Alyssa already has said a bit of her perspective as a volleyball player but we thought another perspective from a soccer girl would be neat to : ) Well this morning we woke up around 4:45 and left for the streets of Nairobi to love on and feed the street kids again. We got off the bus and there were about 20 kids, their age ranging from about 10 years old to about 40 but the majority of them were children. A lot of them did not really know what their actual age was.  The smell of glue that many of them are addicted to mask the pain of their hunger was hanging in the air and they were all sitting on the ground along a wall where some of them sit and even sleep every night. We all were able to sit and talk to some of them that we had seen the Wednesday before and pray with them and remind them that we were going to play soccer with them in the city park later on. It was so sad to talk to some of them because they had such aspirations for the rest of their life but the hand that they had been dealt was so hard to over come that many of them just said that everyday they sat there, their life was wasting away.  You could really tell how much of an impact Boniface had already made on the boys just by sharing God’s word with them and letting God work in their hearts how he wants. We all just prayed for them an encouraged them to keep praying and trusting God because even though what they are going through at the moment is hard, God has an awesome plan for each and everyone of them. After we fed them we had to hurry and leave or else the police would come and run them off. So about 3 hours later we met them at the city park and we were all so excited to see how many of them actually turned up. Many of them were still inhaling the glue, but the coolest thing to see was once we started playing some of them put away their bottles or cloths that they kept their glue in so that they could play better. So for that split second we were able to take their minds off of their hunger and problems so we will take any chance we can get. After we played for a little we shared the story of our salvation with the colors on the ball and we loaded up and left. Straight from there we drove to the volleyball courts and the volleyball girls played the Kenyan National Team. Our girls did an amazing job but ended up getting loosing the girls, best 3 out of 5. After the game a couple of the girls talked and shared their testimony with the girls. Before the game was over us soccer girls had to leave early to get a head start to make it to our game at 3:00. Time isn’t nearly as important to a Kenyan as it is to most Americans, meaning when you say we will play in the afternoon it means between 2 and 4 or a little before or after. Which is actually very relaxing when everyone isn’t as stressed or worried about being somewhere on time.  Both teams warmed up and then it was game time. We were a bit skeptical about the game but  Moya F.C.  (the Kenyan team) were actually very good. They had amazing control of the ball and a very good first touch. Everyone was so focused and hard fought from both sides but luckily we ended up winning 2-1! The most amazing thing about sports and playing for God is that no matter how heated a game gets afterwards we were able to sit down one on one with the girls on the soccer team and share Christ with them. The girl I sat and talked to was an amazing woman. I have been finding every time I talk to someone they end up ministering to me more than I could ever to do for them. Her name was Alice and she was 24, we were sharing our stories but hers took me back more than I could imagine. She told me that her dad used to be a driver throughout Kenya but that he was robbed and shot by thieves. Leaving her mother and 4 younger brothers and sister by them selves. She said for them to all have a decent life they had to all move away and try to make it on their own. She told me that the only way she was able to survive was to trust in God and that he helped her more than anything else could have. Alice can now stand up on her own and know that she is worth something and now has a husband and a little boy. Alice’s faith in God and her trust she puts in him each and everyday from leading her in the game of soccer to finding her next meal is incredible. God is powerful and real and it’s crazy that we are able to show that through sports.  God is so good all the time and he has written us the greatest love story of all time for us and we are the lead roles if we choose to follow him.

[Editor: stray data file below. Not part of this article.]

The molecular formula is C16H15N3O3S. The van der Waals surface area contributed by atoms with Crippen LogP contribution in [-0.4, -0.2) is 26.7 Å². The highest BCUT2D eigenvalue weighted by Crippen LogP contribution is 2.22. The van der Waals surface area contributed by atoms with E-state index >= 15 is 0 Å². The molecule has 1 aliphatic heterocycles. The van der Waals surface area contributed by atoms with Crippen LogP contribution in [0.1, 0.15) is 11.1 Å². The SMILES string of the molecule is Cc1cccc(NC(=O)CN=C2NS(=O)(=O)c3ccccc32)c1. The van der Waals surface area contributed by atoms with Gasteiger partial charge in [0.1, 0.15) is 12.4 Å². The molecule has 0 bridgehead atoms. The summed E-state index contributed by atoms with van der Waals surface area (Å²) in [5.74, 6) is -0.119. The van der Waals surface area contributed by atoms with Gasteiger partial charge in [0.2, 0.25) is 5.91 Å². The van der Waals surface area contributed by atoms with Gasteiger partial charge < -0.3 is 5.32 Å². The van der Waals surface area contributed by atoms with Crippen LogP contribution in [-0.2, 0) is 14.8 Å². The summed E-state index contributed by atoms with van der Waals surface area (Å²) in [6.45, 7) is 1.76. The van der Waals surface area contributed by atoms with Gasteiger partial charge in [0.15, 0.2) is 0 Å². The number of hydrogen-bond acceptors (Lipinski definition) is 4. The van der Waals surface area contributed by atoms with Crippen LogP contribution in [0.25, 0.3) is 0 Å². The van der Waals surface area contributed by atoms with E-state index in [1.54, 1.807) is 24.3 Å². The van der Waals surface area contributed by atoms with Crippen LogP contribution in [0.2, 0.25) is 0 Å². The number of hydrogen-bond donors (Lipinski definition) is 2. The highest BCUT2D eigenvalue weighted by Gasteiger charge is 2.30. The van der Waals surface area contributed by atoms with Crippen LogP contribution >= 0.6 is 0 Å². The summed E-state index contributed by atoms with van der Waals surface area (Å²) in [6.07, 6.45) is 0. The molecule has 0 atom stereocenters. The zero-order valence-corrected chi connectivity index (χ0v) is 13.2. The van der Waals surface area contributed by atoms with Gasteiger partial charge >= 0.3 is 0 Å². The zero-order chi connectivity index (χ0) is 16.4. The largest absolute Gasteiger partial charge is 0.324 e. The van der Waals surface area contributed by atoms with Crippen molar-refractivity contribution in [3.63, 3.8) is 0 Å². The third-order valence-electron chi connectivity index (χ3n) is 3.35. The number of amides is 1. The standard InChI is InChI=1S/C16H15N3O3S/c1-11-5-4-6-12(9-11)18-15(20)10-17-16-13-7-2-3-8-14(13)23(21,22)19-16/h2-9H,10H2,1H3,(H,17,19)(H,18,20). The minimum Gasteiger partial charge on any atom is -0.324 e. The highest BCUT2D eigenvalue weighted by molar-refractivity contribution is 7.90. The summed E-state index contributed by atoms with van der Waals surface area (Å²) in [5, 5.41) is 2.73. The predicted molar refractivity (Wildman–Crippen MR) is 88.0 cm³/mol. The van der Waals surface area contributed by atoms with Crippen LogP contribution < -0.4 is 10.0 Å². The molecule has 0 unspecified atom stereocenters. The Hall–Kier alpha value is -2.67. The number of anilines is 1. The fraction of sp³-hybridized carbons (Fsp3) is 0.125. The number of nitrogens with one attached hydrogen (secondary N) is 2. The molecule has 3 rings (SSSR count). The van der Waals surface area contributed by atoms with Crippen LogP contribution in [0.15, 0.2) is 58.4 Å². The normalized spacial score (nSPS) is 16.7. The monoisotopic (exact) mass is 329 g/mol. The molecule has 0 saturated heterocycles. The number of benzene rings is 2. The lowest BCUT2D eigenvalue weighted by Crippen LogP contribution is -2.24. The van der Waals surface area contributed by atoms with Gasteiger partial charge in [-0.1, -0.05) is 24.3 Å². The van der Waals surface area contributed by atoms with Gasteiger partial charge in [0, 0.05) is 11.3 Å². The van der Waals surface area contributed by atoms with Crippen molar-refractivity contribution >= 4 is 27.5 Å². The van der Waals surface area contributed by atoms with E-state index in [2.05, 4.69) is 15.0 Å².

Hanna Gilmore


Street Kids Clinic/Competitions